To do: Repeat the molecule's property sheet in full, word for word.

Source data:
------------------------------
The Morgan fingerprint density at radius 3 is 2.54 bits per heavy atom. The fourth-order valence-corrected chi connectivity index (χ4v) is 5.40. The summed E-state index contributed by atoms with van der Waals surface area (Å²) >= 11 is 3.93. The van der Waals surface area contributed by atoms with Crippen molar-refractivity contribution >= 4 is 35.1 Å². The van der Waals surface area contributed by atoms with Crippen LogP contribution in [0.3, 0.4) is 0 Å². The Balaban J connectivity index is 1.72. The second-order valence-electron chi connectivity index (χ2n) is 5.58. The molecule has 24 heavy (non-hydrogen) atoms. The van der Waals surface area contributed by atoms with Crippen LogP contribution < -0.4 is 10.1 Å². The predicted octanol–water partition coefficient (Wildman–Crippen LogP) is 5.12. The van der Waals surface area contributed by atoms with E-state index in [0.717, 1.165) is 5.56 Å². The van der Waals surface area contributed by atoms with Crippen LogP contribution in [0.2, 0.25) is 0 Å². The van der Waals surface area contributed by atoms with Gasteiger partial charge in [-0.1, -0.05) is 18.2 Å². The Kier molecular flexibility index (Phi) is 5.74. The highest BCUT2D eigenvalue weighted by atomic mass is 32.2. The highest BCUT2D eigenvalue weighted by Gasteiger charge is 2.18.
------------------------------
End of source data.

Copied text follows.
The Morgan fingerprint density at radius 3 is 2.54 bits per heavy atom. The fourth-order valence-corrected chi connectivity index (χ4v) is 5.40. The summed E-state index contributed by atoms with van der Waals surface area (Å²) >= 11 is 3.93. The van der Waals surface area contributed by atoms with Crippen molar-refractivity contribution >= 4 is 35.1 Å². The van der Waals surface area contributed by atoms with Crippen LogP contribution in [0.3, 0.4) is 0 Å². The Balaban J connectivity index is 1.72. The second-order valence-electron chi connectivity index (χ2n) is 5.58. The molecule has 24 heavy (non-hydrogen) atoms. The van der Waals surface area contributed by atoms with Crippen LogP contribution < -0.4 is 10.1 Å². The predicted octanol–water partition coefficient (Wildman–Crippen LogP) is 5.12. The van der Waals surface area contributed by atoms with E-state index in [0.717, 1.165) is 5.56 Å². The van der Waals surface area contributed by atoms with Crippen LogP contribution in [0.2, 0.25) is 0 Å². The van der Waals surface area contributed by atoms with Gasteiger partial charge in [-0.1, -0.05) is 18.2 Å². The Kier molecular flexibility index (Phi) is 5.74. The highest BCUT2D eigenvalue weighted by atomic mass is 32.2. The highest BCUT2D eigenvalue weighted by Gasteiger charge is 2.18.